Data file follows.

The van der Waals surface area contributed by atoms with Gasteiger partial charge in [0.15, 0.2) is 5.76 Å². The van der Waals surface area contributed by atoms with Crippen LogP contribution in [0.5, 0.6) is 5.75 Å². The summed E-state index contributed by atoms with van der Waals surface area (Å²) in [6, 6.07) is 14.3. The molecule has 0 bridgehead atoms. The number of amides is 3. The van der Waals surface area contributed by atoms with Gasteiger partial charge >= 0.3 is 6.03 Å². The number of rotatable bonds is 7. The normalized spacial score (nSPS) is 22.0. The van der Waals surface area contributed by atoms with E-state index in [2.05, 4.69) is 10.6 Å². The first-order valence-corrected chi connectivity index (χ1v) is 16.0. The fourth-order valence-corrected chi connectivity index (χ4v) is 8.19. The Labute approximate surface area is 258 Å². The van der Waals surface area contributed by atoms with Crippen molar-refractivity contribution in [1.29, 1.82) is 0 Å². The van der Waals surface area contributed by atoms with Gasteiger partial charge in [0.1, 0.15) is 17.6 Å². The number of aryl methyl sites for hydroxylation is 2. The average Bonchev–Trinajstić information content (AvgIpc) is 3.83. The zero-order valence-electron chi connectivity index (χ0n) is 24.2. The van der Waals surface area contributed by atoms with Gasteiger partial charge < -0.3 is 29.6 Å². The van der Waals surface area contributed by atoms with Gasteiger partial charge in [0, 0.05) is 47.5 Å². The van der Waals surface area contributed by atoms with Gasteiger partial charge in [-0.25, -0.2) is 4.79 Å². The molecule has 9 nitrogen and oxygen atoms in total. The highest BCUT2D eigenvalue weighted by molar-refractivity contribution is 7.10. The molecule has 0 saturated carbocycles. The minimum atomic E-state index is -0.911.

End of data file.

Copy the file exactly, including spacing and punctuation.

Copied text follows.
The van der Waals surface area contributed by atoms with Gasteiger partial charge in [0.15, 0.2) is 5.76 Å². The van der Waals surface area contributed by atoms with Crippen LogP contribution in [0.5, 0.6) is 5.75 Å². The summed E-state index contributed by atoms with van der Waals surface area (Å²) in [6, 6.07) is 14.3. The molecule has 0 bridgehead atoms. The number of amides is 3. The van der Waals surface area contributed by atoms with Gasteiger partial charge >= 0.3 is 6.03 Å². The number of rotatable bonds is 7. The normalized spacial score (nSPS) is 22.0. The van der Waals surface area contributed by atoms with E-state index in [2.05, 4.69) is 10.6 Å². The first-order valence-corrected chi connectivity index (χ1v) is 16.0. The fourth-order valence-corrected chi connectivity index (χ4v) is 8.19. The Labute approximate surface area is 258 Å². The van der Waals surface area contributed by atoms with Crippen molar-refractivity contribution in [1.29, 1.82) is 0 Å². The van der Waals surface area contributed by atoms with Gasteiger partial charge in [0.1, 0.15) is 17.6 Å². The number of aryl methyl sites for hydroxylation is 2. The average Bonchev–Trinajstić information content (AvgIpc) is 3.83. The zero-order valence-electron chi connectivity index (χ0n) is 24.2. The van der Waals surface area contributed by atoms with Gasteiger partial charge < -0.3 is 29.6 Å². The van der Waals surface area contributed by atoms with Gasteiger partial charge in [0, 0.05) is 47.5 Å². The van der Waals surface area contributed by atoms with Gasteiger partial charge in [-0.25, -0.2) is 4.79 Å². The molecule has 9 nitrogen and oxygen atoms in total. The highest BCUT2D eigenvalue weighted by molar-refractivity contribution is 7.10. The molecule has 0 saturated carbocycles. The minimum atomic E-state index is -0.911.